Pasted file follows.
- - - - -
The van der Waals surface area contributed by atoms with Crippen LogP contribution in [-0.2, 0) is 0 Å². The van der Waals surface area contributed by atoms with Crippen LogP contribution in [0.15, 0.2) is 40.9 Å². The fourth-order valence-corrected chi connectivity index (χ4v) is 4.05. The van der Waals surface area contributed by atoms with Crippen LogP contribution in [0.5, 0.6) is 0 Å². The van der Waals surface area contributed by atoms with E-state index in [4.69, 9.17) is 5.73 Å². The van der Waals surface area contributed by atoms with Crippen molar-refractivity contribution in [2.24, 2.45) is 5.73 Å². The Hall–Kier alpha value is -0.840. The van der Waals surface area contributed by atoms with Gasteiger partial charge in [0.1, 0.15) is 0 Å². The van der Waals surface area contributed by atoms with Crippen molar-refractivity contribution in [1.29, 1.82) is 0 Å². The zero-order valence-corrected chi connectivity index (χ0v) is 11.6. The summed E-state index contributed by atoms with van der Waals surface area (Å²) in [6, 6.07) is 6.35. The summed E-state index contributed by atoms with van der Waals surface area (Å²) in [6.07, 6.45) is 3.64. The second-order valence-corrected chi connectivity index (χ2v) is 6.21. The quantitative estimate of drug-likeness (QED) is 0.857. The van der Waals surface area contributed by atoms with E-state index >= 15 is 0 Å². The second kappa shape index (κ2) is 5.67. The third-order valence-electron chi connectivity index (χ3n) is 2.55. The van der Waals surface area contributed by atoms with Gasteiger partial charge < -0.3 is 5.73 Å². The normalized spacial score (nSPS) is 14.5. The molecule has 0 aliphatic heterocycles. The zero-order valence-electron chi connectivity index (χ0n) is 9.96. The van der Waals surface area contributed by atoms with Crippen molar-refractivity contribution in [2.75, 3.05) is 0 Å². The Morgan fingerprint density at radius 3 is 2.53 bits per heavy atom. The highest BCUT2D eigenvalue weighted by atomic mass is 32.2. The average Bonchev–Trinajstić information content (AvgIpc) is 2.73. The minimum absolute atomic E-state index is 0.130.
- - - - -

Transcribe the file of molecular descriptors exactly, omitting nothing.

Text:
The van der Waals surface area contributed by atoms with Crippen LogP contribution in [-0.2, 0) is 0 Å². The van der Waals surface area contributed by atoms with Crippen LogP contribution in [0.15, 0.2) is 40.9 Å². The fourth-order valence-corrected chi connectivity index (χ4v) is 4.05. The van der Waals surface area contributed by atoms with Crippen LogP contribution in [0.5, 0.6) is 0 Å². The van der Waals surface area contributed by atoms with E-state index in [4.69, 9.17) is 5.73 Å². The van der Waals surface area contributed by atoms with Crippen molar-refractivity contribution in [2.24, 2.45) is 5.73 Å². The Hall–Kier alpha value is -0.840. The van der Waals surface area contributed by atoms with Gasteiger partial charge in [0.1, 0.15) is 0 Å². The van der Waals surface area contributed by atoms with Crippen molar-refractivity contribution in [1.29, 1.82) is 0 Å². The zero-order valence-corrected chi connectivity index (χ0v) is 11.6. The summed E-state index contributed by atoms with van der Waals surface area (Å²) in [6, 6.07) is 6.35. The summed E-state index contributed by atoms with van der Waals surface area (Å²) in [6.07, 6.45) is 3.64. The second-order valence-corrected chi connectivity index (χ2v) is 6.21. The quantitative estimate of drug-likeness (QED) is 0.857. The van der Waals surface area contributed by atoms with E-state index >= 15 is 0 Å². The second kappa shape index (κ2) is 5.67. The third-order valence-electron chi connectivity index (χ3n) is 2.55. The van der Waals surface area contributed by atoms with Gasteiger partial charge < -0.3 is 5.73 Å². The normalized spacial score (nSPS) is 14.5. The molecule has 0 aliphatic heterocycles. The zero-order valence-electron chi connectivity index (χ0n) is 9.96. The van der Waals surface area contributed by atoms with Crippen molar-refractivity contribution in [2.75, 3.05) is 0 Å². The Morgan fingerprint density at radius 3 is 2.53 bits per heavy atom. The highest BCUT2D eigenvalue weighted by atomic mass is 32.2. The average Bonchev–Trinajstić information content (AvgIpc) is 2.73. The minimum absolute atomic E-state index is 0.130.